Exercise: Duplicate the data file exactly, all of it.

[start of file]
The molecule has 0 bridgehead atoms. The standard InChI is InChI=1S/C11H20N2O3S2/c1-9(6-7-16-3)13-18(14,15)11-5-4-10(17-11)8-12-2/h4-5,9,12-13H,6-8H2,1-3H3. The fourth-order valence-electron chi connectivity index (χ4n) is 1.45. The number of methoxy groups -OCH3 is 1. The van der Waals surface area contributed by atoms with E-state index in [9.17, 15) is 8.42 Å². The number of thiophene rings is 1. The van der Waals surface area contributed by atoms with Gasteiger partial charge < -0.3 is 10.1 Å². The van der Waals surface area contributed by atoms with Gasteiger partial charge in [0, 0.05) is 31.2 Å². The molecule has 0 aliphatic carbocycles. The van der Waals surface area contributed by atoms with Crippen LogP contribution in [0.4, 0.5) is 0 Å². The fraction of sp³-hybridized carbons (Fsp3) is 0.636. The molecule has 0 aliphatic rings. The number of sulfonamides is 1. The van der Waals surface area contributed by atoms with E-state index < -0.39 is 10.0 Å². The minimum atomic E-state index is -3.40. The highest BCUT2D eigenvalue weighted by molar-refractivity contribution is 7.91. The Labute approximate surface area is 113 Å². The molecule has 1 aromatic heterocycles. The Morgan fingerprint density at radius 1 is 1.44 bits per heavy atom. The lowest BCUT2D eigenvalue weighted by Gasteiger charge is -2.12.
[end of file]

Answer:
The molecule has 0 bridgehead atoms. The standard InChI is InChI=1S/C11H20N2O3S2/c1-9(6-7-16-3)13-18(14,15)11-5-4-10(17-11)8-12-2/h4-5,9,12-13H,6-8H2,1-3H3. The fourth-order valence-electron chi connectivity index (χ4n) is 1.45. The number of methoxy groups -OCH3 is 1. The van der Waals surface area contributed by atoms with E-state index in [9.17, 15) is 8.42 Å². The number of thiophene rings is 1. The van der Waals surface area contributed by atoms with Gasteiger partial charge < -0.3 is 10.1 Å². The van der Waals surface area contributed by atoms with Gasteiger partial charge in [0, 0.05) is 31.2 Å². The molecule has 0 aliphatic carbocycles. The van der Waals surface area contributed by atoms with Crippen LogP contribution in [0.4, 0.5) is 0 Å². The fraction of sp³-hybridized carbons (Fsp3) is 0.636. The molecule has 0 aliphatic rings. The number of sulfonamides is 1. The van der Waals surface area contributed by atoms with E-state index < -0.39 is 10.0 Å². The minimum atomic E-state index is -3.40. The highest BCUT2D eigenvalue weighted by molar-refractivity contribution is 7.91. The Labute approximate surface area is 113 Å². The molecule has 1 aromatic heterocycles. The Morgan fingerprint density at radius 1 is 1.44 bits per heavy atom. The lowest BCUT2D eigenvalue weighted by Gasteiger charge is -2.12.